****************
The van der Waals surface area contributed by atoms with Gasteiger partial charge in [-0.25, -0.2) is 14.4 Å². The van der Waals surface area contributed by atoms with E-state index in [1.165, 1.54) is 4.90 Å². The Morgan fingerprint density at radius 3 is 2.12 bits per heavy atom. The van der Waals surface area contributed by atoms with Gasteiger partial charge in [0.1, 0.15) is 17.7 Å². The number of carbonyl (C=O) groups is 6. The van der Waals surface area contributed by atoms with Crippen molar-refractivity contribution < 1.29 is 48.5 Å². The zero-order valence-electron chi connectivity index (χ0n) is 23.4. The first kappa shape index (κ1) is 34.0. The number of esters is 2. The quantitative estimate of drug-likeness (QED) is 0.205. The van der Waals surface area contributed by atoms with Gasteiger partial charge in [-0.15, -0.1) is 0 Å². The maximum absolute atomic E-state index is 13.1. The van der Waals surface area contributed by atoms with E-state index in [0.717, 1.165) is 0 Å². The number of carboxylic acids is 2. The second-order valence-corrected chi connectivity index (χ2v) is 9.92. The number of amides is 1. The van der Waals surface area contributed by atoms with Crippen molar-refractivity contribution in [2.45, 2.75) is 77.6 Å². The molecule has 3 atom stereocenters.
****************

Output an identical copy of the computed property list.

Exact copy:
The van der Waals surface area contributed by atoms with Gasteiger partial charge in [-0.25, -0.2) is 14.4 Å². The van der Waals surface area contributed by atoms with E-state index in [1.165, 1.54) is 4.90 Å². The Morgan fingerprint density at radius 3 is 2.12 bits per heavy atom. The van der Waals surface area contributed by atoms with Gasteiger partial charge in [0.1, 0.15) is 17.7 Å². The number of carbonyl (C=O) groups is 6. The van der Waals surface area contributed by atoms with Crippen molar-refractivity contribution < 1.29 is 48.5 Å². The zero-order valence-electron chi connectivity index (χ0n) is 23.4. The first kappa shape index (κ1) is 34.0. The number of esters is 2. The quantitative estimate of drug-likeness (QED) is 0.205. The van der Waals surface area contributed by atoms with Gasteiger partial charge in [-0.15, -0.1) is 0 Å². The maximum absolute atomic E-state index is 13.1. The van der Waals surface area contributed by atoms with E-state index in [0.717, 1.165) is 0 Å². The number of carboxylic acids is 2. The second-order valence-corrected chi connectivity index (χ2v) is 9.92. The number of amides is 1. The van der Waals surface area contributed by atoms with Crippen molar-refractivity contribution in [2.45, 2.75) is 77.6 Å². The molecule has 3 atom stereocenters.